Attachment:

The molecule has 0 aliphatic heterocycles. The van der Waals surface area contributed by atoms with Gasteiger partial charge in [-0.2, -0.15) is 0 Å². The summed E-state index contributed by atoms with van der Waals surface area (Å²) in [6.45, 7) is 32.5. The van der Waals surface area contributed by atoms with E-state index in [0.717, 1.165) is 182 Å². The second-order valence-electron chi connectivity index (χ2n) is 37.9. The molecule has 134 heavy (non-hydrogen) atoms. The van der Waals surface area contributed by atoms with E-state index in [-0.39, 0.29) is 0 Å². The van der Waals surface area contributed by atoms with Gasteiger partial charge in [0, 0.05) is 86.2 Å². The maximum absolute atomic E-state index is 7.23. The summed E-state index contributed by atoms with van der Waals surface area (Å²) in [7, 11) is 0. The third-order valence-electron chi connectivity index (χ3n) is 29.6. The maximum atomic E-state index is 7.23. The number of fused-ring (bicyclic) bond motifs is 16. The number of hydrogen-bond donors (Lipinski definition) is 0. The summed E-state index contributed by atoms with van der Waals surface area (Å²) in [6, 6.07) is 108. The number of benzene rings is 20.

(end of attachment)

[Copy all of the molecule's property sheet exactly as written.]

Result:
The molecule has 0 aliphatic heterocycles. The van der Waals surface area contributed by atoms with Gasteiger partial charge in [-0.2, -0.15) is 0 Å². The summed E-state index contributed by atoms with van der Waals surface area (Å²) in [6.45, 7) is 32.5. The van der Waals surface area contributed by atoms with E-state index in [0.717, 1.165) is 182 Å². The second-order valence-electron chi connectivity index (χ2n) is 37.9. The molecule has 134 heavy (non-hydrogen) atoms. The van der Waals surface area contributed by atoms with E-state index in [-0.39, 0.29) is 0 Å². The van der Waals surface area contributed by atoms with Gasteiger partial charge in [0, 0.05) is 86.2 Å². The maximum absolute atomic E-state index is 7.23. The summed E-state index contributed by atoms with van der Waals surface area (Å²) in [7, 11) is 0. The third-order valence-electron chi connectivity index (χ3n) is 29.6. The maximum atomic E-state index is 7.23. The number of fused-ring (bicyclic) bond motifs is 16. The number of hydrogen-bond donors (Lipinski definition) is 0. The summed E-state index contributed by atoms with van der Waals surface area (Å²) in [6, 6.07) is 108. The number of benzene rings is 20.